Seventeen Magazine Calls Transgendered Teen a LIAR!?

EvilSlutClique's picture

Crossposted to EvilSlutopia.com

Apparently the November issue of Seventeen magazine has a transphobic article in it so people have started a letter campaign about it. We're way too old to be reading Seventeen magazine so we didn't notice the original article and the campaign has already been going on for a few weeks... but think this issue is important enough to be passed on. 

Apparently the November issue featured a story entitled "My BOYFRIEND turned out to be a GIRL!"

(You can check out the full article at the Facebook event page here.)

From the original call-to-arms on Facebook:

Rather than use this opportunity to educate readers about transgender issues, it never once even uses any terminology (well, unless you consider the slur "he-she") but instead furthers the common transphobic assumption that someone who's gender does not match their sex assigned at birth is a deceptive liar and even compares them to perverts, drug addicts, and older dads trying to get someone young w/o disclosing their parental/age status.

  

 
Now it's definitely annoying the way the author misuses pronouns and misunderstands exactly how the whole transgender thing actually works but in her defense, she's a teenager who probably is ignorant about trans-issues so it's almost somewhat forgiveable. However, the adults who run Seventeen magazine should've known better (or at least should've done some research!) Instead of using the story as an opportunity for tolerance and education, they've sensationalized the whole thing. The title alone says it all - not that her boyfriend turned out to be transgendered, but a girl! According to Seventeen, men who were born female aren't men at all.  
 
What's really disturbing is that they're sending the message that transgender or gender queer people are "liars"... and they're sending this message to young, impressionable teens. Yes, Derek may have left out a few things and twisted a few truths, but the implication of the article is that he was "pretending" to be male instead of identifying as male. Trying to make your outside match your inside and being too afraid of rejection (or worse) to discuss it openly isnt "lying". 
And it certainly isn't comparable to the other "betrayals" that Seventeen added to the section, like cheating or drug use.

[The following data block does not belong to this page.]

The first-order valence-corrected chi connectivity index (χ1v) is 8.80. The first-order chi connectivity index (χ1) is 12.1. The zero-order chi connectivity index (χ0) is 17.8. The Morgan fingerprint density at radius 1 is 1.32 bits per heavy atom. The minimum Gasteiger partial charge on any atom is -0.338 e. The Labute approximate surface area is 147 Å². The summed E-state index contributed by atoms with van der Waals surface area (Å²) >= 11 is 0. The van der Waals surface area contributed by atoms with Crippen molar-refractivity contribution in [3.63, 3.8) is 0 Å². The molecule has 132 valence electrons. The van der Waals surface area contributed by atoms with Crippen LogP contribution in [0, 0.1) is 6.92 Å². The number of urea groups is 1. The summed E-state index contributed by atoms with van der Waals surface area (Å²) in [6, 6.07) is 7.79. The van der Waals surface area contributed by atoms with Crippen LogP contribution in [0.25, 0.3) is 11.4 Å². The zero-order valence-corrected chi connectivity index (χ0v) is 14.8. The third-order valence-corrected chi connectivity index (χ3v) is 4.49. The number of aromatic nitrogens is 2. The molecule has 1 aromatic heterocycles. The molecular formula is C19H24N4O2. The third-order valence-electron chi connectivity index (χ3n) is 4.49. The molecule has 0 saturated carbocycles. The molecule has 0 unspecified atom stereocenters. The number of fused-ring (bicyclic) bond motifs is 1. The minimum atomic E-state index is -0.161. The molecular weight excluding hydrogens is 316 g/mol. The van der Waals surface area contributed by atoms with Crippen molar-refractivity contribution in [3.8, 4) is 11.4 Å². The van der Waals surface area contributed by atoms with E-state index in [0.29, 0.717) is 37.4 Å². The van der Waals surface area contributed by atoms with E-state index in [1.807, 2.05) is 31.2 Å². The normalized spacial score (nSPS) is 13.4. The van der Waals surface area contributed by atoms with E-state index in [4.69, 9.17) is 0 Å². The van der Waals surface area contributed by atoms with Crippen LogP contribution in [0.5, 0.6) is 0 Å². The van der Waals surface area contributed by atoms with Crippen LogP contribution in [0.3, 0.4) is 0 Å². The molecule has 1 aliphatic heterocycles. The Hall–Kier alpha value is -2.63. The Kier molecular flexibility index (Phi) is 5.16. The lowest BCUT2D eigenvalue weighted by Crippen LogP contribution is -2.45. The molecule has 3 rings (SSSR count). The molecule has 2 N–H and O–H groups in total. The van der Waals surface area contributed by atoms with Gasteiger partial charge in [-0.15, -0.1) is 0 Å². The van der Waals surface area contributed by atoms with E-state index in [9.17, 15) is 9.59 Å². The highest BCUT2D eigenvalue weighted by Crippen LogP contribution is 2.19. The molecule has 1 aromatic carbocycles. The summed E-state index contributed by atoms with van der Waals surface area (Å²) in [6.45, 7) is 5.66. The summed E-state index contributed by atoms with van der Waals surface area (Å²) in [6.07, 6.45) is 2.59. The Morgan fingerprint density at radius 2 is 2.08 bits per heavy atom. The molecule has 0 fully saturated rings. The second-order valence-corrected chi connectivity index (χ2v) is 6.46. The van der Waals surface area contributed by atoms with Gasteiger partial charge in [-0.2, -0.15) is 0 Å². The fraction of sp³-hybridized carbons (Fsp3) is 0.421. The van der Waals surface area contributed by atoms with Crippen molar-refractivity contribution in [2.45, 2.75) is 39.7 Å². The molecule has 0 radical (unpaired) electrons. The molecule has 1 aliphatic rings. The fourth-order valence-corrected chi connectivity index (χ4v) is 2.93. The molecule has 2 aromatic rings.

It's unfortunate that he didn't feel comfortable/safe enough to be completely open with her. But whose fault is that? If there was less transphobia and discrimination then perhaps more teenagers (nay, more people of all ages) would be willing/able to discuss transgender issues openly. The author ended her story with the claim that she would have "stayed with him if he'd been honest":
I loved him that much. But the fact that he lied to me for so long when I'd given him my secrets, and my heart, was unforgiveable. When you love someone you love all of him. But it was Derek's lies that really broke my heart.
I don't completely believe her. If Derek had said he used to be "Dana" when they first met, I don't think she would've given him a chance at all; when the information came out (after she was already in love with him) she felt betrayed that he lied. When exactly would've been the perfect time to reveal this information? 
An article like this will only make it even harder for the next teenage boy who is "really a girl" to open up to his friends and family. (Both by teaching readers that they're liars and by shaming any readers who are transgendered themselves.) We admit that we're not exactly experts on trans-issues, but it doesn't take an expert to know that this article is messed up.
Please write a letter to the editor of Seventeen and send it to: Heather Baror Reader Comments Seventeen Magazine 300 W. 57th Street, 17th Floor New York, NY 10019 Or email it to: mail@seventeen.com
Let them know how you feel about the article, its implications, and trans-issues in general. (The campaign is asking for an apology in one of their next issues.) The more responses they receive the better, because we need Seventeen and magazines like it to know that the right messages need to be sent about trans-issues. (Find resources for more information about transgender issues: here.)
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Thanks for this post.

arvan's picture

I agree with you about the missed opportunity for creating a 'teachable moment' type of conversation.  I also agree that the naivete of the teen writer is ultimately the publisher's responsibility.  Both as a teacher to the author and as an extension of responsible publishing.  My guess is that their desire for extra circulation gained by tabloid sensationalism outweighed any stated goals of furthering responsible thinking or actions in their readership. 

The EvilSlutClique is a never-ending source of thoughtful, committed reflection.  I love what you do and how you do it.

-arvan

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